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Disabled Community in the Writing Process: Disability Studies brown bag seminar
Disabled Community in the Writing Process: Disability Studies brown bag seminar
WhenFriday, Oct. 11, 2019, 12 – 1:30 p.m.
Campus locationMary Gates Hall (MGH)
Campus room024
Event typesAcademics, Lectures/Seminars
Event sponsorsDisability Studies Program
Facebookwww.facebook.com…
Description

Disability Studies Brown Bag Seminar

Title: “Disabled Community in the Writing Process”

As part of the disabled community at University of Washington, we gathered for a four day writing retreat.  Throughout the retreat we engaged in creative processing methods and writing schedules and accountability based on our individual needs.  In our presentation we will discuss challenges of creating an anti-ableist space in an ableist institution, as well as the importance and support we experienced in a disabled community and the positive impact it has on our work.

UW graduate student presenters: Sarah Arvey (College of Education), Jordan Taitingfong (COE), Cindy Bennett (Human Centered Design & Engineering), Sayaka Omor (COE)i, Gina Tesoriero (COE)

Jordan Taitingfong is a PhD student in special education. After years as a special education teacher, she entered graduate school with a focus on the intersections of race and disability and critical literacy in early childhood education. Her classroom and research center joy and connection in classroom communities.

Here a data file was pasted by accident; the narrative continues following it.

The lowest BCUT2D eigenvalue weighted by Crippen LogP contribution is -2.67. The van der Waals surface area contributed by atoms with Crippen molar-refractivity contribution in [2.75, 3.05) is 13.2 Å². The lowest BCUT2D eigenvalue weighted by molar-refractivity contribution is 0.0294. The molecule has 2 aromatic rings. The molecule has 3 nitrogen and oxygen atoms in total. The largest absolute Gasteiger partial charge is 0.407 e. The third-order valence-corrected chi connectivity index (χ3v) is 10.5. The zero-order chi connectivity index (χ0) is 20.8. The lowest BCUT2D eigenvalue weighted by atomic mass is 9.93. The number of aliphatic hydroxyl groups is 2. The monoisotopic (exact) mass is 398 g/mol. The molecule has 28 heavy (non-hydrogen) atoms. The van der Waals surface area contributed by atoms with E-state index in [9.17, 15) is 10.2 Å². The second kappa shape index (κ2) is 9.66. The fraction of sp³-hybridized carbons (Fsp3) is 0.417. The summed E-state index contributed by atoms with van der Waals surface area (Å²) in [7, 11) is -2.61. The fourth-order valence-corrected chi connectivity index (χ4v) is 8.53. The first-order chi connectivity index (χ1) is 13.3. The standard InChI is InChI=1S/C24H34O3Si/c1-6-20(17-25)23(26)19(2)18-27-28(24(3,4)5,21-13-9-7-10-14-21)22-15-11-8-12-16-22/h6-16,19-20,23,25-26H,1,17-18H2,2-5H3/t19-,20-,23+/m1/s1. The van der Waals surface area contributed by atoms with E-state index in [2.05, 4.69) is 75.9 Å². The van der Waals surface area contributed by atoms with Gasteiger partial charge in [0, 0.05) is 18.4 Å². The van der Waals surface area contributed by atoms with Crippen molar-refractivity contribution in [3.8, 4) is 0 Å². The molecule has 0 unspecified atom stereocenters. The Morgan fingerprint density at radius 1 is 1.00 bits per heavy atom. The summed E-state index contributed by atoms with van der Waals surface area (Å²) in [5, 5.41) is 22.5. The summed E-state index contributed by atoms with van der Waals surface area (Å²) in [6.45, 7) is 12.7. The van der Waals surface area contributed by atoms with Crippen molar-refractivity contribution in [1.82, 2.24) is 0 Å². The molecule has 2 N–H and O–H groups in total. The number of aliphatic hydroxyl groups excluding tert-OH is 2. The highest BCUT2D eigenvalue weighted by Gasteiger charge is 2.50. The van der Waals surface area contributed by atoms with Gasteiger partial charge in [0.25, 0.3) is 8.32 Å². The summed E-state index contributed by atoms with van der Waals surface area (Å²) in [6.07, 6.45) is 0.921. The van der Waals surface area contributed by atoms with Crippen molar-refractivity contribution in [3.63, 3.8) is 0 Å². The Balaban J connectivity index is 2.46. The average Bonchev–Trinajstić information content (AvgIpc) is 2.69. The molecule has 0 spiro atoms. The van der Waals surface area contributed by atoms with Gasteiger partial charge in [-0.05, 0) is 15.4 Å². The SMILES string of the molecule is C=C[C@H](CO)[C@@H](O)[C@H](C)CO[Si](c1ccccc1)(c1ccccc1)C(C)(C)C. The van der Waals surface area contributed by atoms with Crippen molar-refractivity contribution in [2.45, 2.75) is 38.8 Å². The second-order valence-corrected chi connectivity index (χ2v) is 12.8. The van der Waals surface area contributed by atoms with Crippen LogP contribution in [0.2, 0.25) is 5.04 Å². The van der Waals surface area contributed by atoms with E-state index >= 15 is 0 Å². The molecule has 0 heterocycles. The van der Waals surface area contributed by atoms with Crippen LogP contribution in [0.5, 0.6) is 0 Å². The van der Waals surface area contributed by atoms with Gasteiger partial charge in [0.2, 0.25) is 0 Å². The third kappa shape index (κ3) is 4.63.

Sayaka Omori is a PhD candidate in the Learning Sciences. She focuses on access and advocacy in special education for Japanese immigrant families.  She is currently designing a Manga that attends to the cultural disconnect of US special education services and the experience of Japanese immigrant families.     
Gina Tesoriero is a PhD candidate in the Learning Sciences. Her passion is in culturally relevant and inclusive practices in STEM education. She recently moved to NY to support teachers implementation of making and design curriculum that builds inclusive classroom communities.
Cindy Bennett is a PhD candidate in Human Centered Design and Engineering. From lived experiences, scholarship, and activism, she offers conceptual orientations and accessible practices aimed at fostering conditions for equal participation by, and recognition of, people with disabilities in design fields. 
Sarah Arvey is a PhD student in special education. She is interested in the intersection of racial justice and disability rights, particularly in movements for inclusive classroom and school communities. She is currently working on a project that brings disability history and identity into teacher training and K-12 classrooms.

Accessibility information:
The D Center is mobility-aid accessible. Please do not wear any fragrances. We have requested CART captioning and ASL interpretation for this event.

Image description:
Illustrations of the five participants' faces that attended the disability studies writing retreat. They are drawn in black ink on a page torn out of an academic journal. In the right corner block letters read "Point Bob DS retreat."

Linkdisabilitystudies.washington.edu…
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